“It’s a Wonderful Life” at Cable Car Cinema: Christmas Classic or Overrated Oldie?
PROVIDENCE, RI — Bells jingle on the door as patrons walk in, and the scent of hot butter wafts over from a giant vat of popcorn at the center of the cafe. Artsy-looking twenty-somethings litter the seating area opposite the counter, each with a coffee, tea, or beer and mooching wi-fi to their heart’s content.
The Cable Car Cinema & Cafe also houses a tiny movie theater being prepped for its next showing: an indie docu-drama about the violent impact the Chinese economic boom has had on the country’s citizens. In a few weeks’ time, the microcinema will screen It’s a Wonderful Life just in time for the holidays. Couples can cozy up in their comfy love seat couches or sit up front in traditional theater seating.
“Cable Car,” as the locals call it, offers the perfect setting to spark a spirited discussion on It’s a Wonderful Life, a film that many regard as a timeless Christmas classic, myself included.
“Easily one of the worst Christmas movies of all time,” says barrista-projectionist Johnny Ray. “I don’t even know why we’re showing it,” he says, shaking his head sadly.
It’s a Wonderful Life (1946), directed by Frank Capra, follows the life of George Bailey, a small town man about to commit suicide on Christmas Eve to save his family and business from financial ruin. Several angels observe George’s entire life from heaven before one goes down to show George how terrible the world would be without him.
“It’s like one of those old, scratchy sweaters your mom makes you wear every year around Christmas time,” Johnny says. “It’s just so overdone. It makes me feel uncomfortable.”
Whether or not It’s a Wonderful Life jeopardizes Johnny’s comfort, it’s impossible to refute its prominence during the American holiday season. The film gets primetime exposure on NBC every Christmas season, this year playing on Christmas Eve at 8:00 p.m. It was even supposed to play on Saturday, December 14, until it was bumped off to make room for the reshowing of the Sound of Music Live!
For those like Anthony Esolen, professor of English at Providence College, a viewing of It’s a Wonderful Life is a mandatory Christmas tradition for the whole family. His house was one of 5.6 million that tuned in to NBC to watch last year.
“A great movie!” he said. “Its message is not simply that every life is important, but that what makes any life important is almost always what the world considers silly, small-town, no-account, trivial – a waste.”
Despite receiving 5 Oscar nominations and being recognized by the American Film Institute as one of the 100 best films ever made, It’s a Wonderful Life had minimal success at the box office when it debuted in 1946.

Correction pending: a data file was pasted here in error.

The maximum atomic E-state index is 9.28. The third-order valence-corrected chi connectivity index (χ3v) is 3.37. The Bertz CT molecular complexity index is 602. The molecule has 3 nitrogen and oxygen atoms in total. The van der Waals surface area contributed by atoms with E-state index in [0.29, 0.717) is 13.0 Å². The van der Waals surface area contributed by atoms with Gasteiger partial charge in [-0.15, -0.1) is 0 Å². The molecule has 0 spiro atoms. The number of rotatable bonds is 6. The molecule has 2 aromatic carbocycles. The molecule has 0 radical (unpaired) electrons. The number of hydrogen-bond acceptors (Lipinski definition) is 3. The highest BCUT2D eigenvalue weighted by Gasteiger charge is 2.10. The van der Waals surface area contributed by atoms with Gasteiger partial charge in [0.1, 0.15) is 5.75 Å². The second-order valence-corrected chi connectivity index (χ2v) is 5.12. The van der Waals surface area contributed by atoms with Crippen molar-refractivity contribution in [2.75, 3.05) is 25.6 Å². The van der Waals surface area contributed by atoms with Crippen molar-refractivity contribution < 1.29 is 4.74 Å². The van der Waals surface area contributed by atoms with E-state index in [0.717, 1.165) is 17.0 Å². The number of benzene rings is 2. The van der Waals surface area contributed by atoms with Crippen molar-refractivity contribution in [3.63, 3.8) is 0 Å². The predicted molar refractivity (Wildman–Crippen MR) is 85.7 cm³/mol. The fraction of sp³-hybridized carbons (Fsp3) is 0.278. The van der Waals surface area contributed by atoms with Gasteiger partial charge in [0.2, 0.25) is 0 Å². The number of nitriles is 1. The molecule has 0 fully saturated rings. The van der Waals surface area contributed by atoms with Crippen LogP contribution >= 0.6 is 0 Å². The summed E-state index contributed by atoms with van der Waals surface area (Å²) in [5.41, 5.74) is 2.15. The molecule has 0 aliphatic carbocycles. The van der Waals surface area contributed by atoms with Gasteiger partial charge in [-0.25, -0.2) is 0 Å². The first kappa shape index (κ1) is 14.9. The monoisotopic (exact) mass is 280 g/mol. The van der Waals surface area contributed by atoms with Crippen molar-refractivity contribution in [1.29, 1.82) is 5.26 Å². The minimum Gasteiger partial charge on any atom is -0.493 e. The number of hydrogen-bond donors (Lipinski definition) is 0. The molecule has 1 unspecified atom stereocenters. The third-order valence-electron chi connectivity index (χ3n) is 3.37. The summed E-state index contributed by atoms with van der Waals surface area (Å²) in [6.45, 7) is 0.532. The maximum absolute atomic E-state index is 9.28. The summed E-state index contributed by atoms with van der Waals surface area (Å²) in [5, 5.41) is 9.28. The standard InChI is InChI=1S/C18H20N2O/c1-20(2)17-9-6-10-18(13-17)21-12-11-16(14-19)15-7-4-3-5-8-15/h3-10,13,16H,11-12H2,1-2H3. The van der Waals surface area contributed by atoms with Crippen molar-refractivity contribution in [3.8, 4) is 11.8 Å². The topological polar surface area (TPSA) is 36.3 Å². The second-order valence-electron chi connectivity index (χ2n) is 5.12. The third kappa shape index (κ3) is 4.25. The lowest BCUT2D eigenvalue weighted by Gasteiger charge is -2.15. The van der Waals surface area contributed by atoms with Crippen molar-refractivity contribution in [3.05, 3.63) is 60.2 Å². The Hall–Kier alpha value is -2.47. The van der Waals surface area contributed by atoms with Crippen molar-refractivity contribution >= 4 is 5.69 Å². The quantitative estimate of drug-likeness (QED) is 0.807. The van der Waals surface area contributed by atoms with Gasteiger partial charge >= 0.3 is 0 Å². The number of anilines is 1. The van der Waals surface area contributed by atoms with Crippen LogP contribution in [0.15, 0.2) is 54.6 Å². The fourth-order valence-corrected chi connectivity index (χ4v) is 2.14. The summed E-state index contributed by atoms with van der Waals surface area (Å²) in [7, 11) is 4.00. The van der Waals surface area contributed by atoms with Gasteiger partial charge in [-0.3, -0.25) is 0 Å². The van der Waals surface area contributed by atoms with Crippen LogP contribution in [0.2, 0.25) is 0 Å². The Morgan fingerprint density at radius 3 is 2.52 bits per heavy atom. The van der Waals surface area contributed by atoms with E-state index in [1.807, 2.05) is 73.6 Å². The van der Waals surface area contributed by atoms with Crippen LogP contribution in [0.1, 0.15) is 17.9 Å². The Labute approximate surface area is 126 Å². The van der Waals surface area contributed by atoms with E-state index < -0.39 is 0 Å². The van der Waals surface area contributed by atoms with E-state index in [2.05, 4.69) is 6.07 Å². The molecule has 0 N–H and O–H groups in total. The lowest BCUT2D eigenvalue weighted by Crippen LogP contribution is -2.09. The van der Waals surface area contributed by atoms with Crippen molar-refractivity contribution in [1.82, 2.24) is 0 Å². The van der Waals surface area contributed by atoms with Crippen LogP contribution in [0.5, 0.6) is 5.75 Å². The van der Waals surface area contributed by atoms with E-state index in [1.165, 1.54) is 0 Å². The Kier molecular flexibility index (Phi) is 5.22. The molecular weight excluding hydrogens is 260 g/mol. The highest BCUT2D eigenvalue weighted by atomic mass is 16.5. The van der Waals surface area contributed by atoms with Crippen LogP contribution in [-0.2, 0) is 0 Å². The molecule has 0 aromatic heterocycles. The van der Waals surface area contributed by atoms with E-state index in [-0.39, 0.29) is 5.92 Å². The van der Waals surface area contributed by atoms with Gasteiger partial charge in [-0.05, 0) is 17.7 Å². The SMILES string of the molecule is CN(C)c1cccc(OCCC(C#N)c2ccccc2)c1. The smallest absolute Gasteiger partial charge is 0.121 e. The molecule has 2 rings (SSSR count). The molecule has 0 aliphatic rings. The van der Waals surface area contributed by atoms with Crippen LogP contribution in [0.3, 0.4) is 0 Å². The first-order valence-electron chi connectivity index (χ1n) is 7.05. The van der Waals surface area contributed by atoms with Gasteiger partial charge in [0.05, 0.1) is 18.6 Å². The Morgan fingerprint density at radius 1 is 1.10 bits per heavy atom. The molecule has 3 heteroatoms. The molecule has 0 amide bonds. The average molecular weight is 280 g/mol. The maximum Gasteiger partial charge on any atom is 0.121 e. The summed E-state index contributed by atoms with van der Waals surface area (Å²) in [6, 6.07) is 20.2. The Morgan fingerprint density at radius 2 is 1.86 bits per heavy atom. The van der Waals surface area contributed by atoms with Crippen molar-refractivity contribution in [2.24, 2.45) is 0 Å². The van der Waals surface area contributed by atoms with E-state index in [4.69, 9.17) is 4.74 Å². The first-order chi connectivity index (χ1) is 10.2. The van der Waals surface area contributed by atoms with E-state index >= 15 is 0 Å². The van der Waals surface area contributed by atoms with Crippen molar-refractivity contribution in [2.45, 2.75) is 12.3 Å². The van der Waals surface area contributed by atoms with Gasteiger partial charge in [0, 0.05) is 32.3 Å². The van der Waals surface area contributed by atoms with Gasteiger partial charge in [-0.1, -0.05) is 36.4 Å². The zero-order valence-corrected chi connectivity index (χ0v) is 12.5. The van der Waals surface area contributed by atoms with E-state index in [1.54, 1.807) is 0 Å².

Why didn’t early audiences – along with modern viewers like Johnny Ray – adore the story of George Bailey’s redemption?
“Maybe it’s because the fake snow they used was partially made of asbestos,” said the burly and bearded Blake Burgeron, a high school English teacher from Colorado.
“It’s just so long and kind of slow,” said Michael Girard, a local student studying physical therapy. “It’s pretty boring, but I guess it has a good message.”
Anthony Esolen, however, continuously champions the film: “Maybe the first audiences of the movie didn’t like it because it showed them the starkness of the choice: if you do the right thing, if you remain loyal to your family and your place, you will NOT be following the American Dream.”
Dr. Esolen said he firmly believes that the timeless value of It’s a Wonderful Life comes from its critique of self-serving ambition. “The movie flies in the face of much that modern Americans value: serving yourself and your ‘dreams’ above all others.”
Ethan Gilsdorf, a film critic for the Boston Globe, said, “It’s a terrific and perfect Christmas movie in my mind, but obviously sentimental and old fashioned.”
It’s a Wonderful Life is nearly 70 years old and despite being colorized in the ‘80s, it is more often than not shown in black and white. To many newcomers who see It’s a Wonderful Life for the first time, the dated special effects and black-and-white picture are more alienating than charming.
“My girlfriend and I watched the first scene,” said middle school teacher Sean Phillips, “It’s a bunch of light up paper galaxies talking, and I just thought to myself, ‘Oh god.’ I think my girlfriend actually laughed out loud.”
Back at Cable Car, Johnny Ray prefers Christmas movies that are more modern and edgy: “I’d rather watch something else, where Christmas is just the backdrop. Like Rules of Attraction, Die Hard, or even Black Christmas.”
Whether or not Johnny approves, Cable Car Cinema & Cafe will be offering daily screenings of It’s a Wonderful Life starting on December 20 and leading up to Christmas Day. So if you live in the Providence area and are a fan, be sure to stop by for a viewing.